Mud, mud, glorious mud, there’s nothing quite like it. Mud lets us whakatupu kai (grow food) and make the pereti (plate) to eat it from. Without it, trees would topple over!
I ahu mai te kūmara me te taro, te hue me te aute, i Hawaiki. Te taenga ki te whenua hou ka tahuri ngā tūpuna ki te keri māra i roto i ngā oneone o te whenua hou. Whakatakotoria ai e rātou he kōhatu whakairo hei taunga mō te atua, pēnei i tēnei, hei pupuru i te mauri o ngā kai, kia pai ai te tupu.
Ko tēnei taumata atua i takea mai i Ngā Māra a Te Tahuri. I mahia ēnei māra i te takiwā o te tau 1750 i te taha i te pā o te rangatira o te iwi o Wai o Hua, o Kiwi Tāmaki. I kitea tēnei taumata atua i te tau 1989 i te taha o Maungakiekie.
A spiritual place for growth
Māori have long been prolific gardeners, harnessing the power of the soil beneath our feet.
Carved statues like this one are called taumata atua and are placed in kūmara fields to encourage crops to flourish.
This one was found in 1989 on the side of Maungakiekie (One Tree Hill). It most likely came from the vegetable garden Ngā Māra a Te Tahuri, which grew around the 1750s on the pā site of Te Wai-o-Hua chief Kiwi Tāmaki.
A treasure in the sludge
Early Auckland had many rawa taiao (natural resources) stuck in the mud.
For thousands of years, kauri gum lay undisturbed in the paru (mud), having oozed out of the giant kauri rākau (trees) that once covered most of Auckland.
Then in the 1800s the new hunga tauhou (settlers) discovered that it made a fantastic varnish, and the digging began in earnest! From 1850 to 1900 kauri gum was Auckland’s main export - ahead of gold, wūru (wool) and kauri timber.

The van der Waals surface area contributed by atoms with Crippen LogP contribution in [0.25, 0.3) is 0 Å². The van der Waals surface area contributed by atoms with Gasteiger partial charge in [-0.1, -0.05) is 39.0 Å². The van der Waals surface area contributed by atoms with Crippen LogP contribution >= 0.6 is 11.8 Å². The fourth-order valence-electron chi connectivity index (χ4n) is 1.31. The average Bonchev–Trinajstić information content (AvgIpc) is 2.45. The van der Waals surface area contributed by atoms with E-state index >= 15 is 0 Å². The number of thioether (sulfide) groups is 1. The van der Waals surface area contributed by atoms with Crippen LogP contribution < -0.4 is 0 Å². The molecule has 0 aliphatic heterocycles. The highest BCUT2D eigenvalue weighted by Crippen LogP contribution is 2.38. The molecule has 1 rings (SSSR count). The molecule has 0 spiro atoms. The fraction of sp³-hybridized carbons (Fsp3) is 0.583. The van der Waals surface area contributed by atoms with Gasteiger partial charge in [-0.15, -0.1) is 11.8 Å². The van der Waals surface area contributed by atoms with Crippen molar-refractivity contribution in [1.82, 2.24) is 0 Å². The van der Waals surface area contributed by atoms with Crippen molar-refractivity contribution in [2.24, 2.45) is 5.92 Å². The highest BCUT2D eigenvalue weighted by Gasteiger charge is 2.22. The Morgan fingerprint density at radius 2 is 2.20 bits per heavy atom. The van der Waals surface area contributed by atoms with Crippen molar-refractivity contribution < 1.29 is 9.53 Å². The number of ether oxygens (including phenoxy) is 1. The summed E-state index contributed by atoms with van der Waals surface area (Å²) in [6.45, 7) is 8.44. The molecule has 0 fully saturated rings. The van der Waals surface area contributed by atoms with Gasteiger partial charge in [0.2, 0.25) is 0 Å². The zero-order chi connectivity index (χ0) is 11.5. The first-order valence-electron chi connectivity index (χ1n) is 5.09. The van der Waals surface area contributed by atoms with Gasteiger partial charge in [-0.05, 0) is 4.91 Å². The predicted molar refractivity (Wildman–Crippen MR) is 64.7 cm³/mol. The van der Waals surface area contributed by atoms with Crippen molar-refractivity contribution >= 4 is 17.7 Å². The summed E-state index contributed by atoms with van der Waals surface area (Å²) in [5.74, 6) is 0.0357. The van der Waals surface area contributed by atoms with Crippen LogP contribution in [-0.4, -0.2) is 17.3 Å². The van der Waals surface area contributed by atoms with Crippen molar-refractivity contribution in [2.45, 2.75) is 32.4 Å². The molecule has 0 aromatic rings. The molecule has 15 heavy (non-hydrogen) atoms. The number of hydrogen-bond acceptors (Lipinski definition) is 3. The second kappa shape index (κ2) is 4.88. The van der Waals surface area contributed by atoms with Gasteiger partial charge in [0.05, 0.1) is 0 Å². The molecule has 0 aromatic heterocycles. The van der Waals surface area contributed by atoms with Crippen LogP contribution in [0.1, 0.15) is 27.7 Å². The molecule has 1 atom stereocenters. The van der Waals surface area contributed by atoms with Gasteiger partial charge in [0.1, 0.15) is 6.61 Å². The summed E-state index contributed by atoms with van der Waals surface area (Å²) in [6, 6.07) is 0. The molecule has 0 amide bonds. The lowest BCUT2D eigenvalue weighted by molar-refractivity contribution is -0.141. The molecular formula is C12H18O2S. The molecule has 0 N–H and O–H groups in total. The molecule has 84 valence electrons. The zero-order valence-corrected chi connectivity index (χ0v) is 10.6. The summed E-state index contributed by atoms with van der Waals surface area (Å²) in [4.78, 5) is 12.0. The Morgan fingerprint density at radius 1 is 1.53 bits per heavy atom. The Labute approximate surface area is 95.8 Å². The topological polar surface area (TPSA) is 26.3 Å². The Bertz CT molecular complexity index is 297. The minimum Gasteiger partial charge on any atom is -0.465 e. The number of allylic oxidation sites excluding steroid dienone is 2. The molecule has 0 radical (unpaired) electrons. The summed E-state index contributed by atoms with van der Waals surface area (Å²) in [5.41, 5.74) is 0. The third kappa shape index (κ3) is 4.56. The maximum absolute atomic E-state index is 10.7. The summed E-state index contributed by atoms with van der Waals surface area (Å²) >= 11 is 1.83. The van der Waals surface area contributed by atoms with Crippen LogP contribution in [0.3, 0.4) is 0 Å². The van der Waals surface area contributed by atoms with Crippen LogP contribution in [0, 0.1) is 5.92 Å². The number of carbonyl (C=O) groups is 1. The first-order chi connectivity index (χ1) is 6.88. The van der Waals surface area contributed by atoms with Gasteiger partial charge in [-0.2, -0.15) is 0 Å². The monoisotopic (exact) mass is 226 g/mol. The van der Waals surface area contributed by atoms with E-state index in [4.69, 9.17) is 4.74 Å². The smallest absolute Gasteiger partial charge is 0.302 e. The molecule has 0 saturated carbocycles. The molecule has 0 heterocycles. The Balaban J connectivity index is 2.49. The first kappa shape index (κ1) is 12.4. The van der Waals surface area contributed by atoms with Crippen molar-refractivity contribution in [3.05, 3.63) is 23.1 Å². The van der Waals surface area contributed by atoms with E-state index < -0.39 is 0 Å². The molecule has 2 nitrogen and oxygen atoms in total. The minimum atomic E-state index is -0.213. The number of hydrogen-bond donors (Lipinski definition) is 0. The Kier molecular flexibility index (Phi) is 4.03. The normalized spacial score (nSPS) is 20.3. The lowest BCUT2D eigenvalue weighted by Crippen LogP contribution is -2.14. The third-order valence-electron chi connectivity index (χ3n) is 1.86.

These pūtu (boots) were made for kicking
Muddy maharatanga (memories) are often carried on the bottom of a pair of rugby boots.
There was a time when professional rugby players got very muddy playing a game in a downpour. Now a match on a mākū (wet) day at Eden Park leaves most with only a lick of mud on their boots.
Sāmoan Aucklander Vince Tavae-Aso is just 20 years old so he's used to the super-groomed pātiki (fields). He played for Auckland, but this tau (season) he's with the Hurricanes in Wellington. When's the last time you rolled in the paru (mud)?
Take time out for a cuppa
To make matapaia (pottery) you need large amounts of uku (clay), a very useful type of mud.
West Auckland's Whau River had plenty of clay so it was the ideal location for early colonial brick and pottery wheketere (works). And it was only a short boat ride to the city!
The most famous company was Crown Lynn in New Lynn. At their 1970s peak, the factory produced millions of pottery items every tau (year), with virtually every New Zealand home owning a piece.
Ngā paru ātaahua o te taiao
He taonga nui te paru ki ngā ringa whatu kākaku.
I takea mai te pango o tēnei kahu tōī i te paru, he paru pōuri kenekene, kī tonu i te rino ōkai. Whakamahia ai tēnei paru hei hoatu kauparenga wai, hei tāwai hoki i ngā kākahu ki tētahi tae pango.
Ka hoatu hoki e ngā mātanga whatu he rau kūmara me ētahi atu kaka otaota, hei whakamamangu i te paru. Ahakoa tōkau noa iho te āhua o tēnei kākahu, he kākahu nō te toa, he kahu whai mana.
A cape fit for a leader
Some mud you don’t want to wash off your clothes.
The black colour of the kahu tōī (rain cape) comes from paru, a dark mud rich in iron oxide, which Māori use to waterproof and dye clothes.
To make the cape look extra dark, this black mud was 'fed' with kūmara leaves and other plant fibre. Despite its plain appearance, the cape is a high-status garment worn by leaders.
Cite this article
Te Paru (Mud). Auckland War Memorial Museum - Tāmaki Paenga Hira. First published: 5 June 2015. Updated: 21 June 2016.